The Joy of Home Winemaking

Of Juice and Thrips and Ceiling Wax
July 1997

Stormy Episode, July 2

Petunia Knee Strikes Again, July 10

Mosquito Leak, July 18

Squirrel Passing, July 30

Title of the Month: The Giant Canada Goose

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Stormy Episode
Wednesday, July 2

We had a hell of a storm last night. Downtown flooded, I-35 flooded just south of us, between 35th and 46th — they had to close it. Cars were floating.

At one point we couldn't see across the street and I voted we retreat to the basement. So we did. Dover was terrified — he thought we were going to bathe him.

We took on a little water, but not much. Had to retrieve the back door coconut mat — it had floated down the passage way. Most of the plants were fine, except for a few broken delphinium stalks, which I brought to work. I had expected much worse.

You could see the storm coming in and the TV stations did a good job covering it. We picked up much of our rain deficit — 3-4 inches, I heard. There was much more wind damage outside the metro area, and some funnel sightings (I swear I saw one forming, just before we headed for the basement) but no one was seriously hurt that I heard.

The garden has little green tomatoes, and little green grapes. We mulched the tomatoes with newspaper and compost one hot muggy day last week. The big bloom of the roses is about done but other things are taking over. I need to persuade the little white daisies to infest the other half of the front garden.

The maroon hollyhock from last year is now a colony and has started to bloom. It's probably sucking nutrients away from the tomatoes, but it looks so stately.

Here at work the dreaded carpet laying (or throwing, as the carpet layers, er, throwers, say) has come and gone in Technical Services. Our Office Manager did a fantastic job moving everything with a mere handful of student helpers. The carpeting looks great and doesn't stink.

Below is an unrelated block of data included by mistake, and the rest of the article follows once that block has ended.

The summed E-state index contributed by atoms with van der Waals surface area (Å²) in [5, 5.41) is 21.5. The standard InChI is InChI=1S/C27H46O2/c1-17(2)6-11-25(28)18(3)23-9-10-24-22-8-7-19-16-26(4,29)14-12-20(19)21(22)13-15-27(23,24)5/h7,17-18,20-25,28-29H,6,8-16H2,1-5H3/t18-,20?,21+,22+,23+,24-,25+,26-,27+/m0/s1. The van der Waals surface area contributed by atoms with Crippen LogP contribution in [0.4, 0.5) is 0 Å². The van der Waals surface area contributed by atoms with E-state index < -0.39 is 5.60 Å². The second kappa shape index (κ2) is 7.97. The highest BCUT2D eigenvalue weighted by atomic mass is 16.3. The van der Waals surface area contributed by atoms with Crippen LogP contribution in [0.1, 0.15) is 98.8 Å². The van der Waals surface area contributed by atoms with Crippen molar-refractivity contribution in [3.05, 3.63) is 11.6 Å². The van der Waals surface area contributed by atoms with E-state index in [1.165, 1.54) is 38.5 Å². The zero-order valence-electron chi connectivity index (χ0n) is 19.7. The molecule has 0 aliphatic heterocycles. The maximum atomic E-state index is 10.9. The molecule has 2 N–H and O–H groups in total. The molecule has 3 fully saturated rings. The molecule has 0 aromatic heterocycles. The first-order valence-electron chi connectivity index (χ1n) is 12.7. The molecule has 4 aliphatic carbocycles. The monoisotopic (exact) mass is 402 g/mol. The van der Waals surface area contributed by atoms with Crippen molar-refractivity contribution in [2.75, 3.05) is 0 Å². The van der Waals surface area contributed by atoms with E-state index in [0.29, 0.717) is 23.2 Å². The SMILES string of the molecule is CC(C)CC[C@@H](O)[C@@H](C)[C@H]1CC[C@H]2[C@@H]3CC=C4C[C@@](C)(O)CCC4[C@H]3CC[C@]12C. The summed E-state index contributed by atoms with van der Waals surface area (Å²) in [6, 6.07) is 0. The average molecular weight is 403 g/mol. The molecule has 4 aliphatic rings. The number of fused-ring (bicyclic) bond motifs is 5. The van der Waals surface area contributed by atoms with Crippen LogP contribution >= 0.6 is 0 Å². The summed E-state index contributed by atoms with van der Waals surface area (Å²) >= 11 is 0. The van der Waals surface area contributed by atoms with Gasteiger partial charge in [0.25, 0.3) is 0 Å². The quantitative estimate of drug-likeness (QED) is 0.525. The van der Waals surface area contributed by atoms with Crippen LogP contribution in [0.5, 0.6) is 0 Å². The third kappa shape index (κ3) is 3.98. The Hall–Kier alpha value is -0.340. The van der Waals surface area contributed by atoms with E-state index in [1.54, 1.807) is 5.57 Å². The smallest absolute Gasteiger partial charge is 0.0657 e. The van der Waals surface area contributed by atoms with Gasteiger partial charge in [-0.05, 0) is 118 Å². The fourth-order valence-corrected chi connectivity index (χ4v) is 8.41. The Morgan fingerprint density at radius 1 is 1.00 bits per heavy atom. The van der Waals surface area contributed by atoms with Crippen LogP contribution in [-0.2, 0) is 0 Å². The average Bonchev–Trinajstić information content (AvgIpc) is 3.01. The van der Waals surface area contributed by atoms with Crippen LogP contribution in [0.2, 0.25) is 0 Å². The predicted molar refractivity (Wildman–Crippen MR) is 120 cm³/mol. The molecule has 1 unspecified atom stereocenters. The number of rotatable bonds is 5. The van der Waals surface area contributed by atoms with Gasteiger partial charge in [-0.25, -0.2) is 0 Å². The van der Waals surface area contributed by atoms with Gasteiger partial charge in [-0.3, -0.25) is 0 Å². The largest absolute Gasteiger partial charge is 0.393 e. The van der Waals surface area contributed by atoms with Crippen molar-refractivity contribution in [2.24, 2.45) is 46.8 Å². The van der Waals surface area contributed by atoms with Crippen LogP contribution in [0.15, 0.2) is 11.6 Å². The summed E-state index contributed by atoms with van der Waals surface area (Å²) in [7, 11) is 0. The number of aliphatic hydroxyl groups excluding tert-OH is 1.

I saw a Bravo special on Dusty Springfield the other night. Always loved her voice. Hair and make-up were always weird but she's toned it down a bit now. French and Saunders were 'interviewing' her — a stitch. It was nice to know she still going strong, and equally nice to hear the old songs.

Denny found a copy of "The Best of Steptoe and Son" scripts. Probably only my Lakenheath chums ever saw it. "Sanford and Son" was an American copy. The British version was much better. The scripts are hilarious. I'm hoping to find a tape of it one day.

Well, off to find all the things I packed in the office move and can't find. After a frantic hunt the tape dispenser turned up in a pigeon hole with the re-orders. I found my magic ID card for the computer in my book bag where I had put it so I could find it again. And no one found and ate the black jelly beans so I guess I'll have to.

Hope all is well with you all out there,

Damply,

Terry


Petunia Knee Strikes Again
Thursday, July 10

Guess I did too much kneeling this spring and early summer because my stupid knee, which used to be known as my motorcycle knee and is now known as my petunia knee, got seriously weird this week. So I'm gimping around on a cane and using a brace that's a bit too tight. Phone nurse said to haul it in next week if it isn't getting better. (Daphne laughs hollowly, still recovering from a knee replacement.) It doesn't like stairs or even curbs, nor does it care for getting in and out of the car or a chair. Wimp.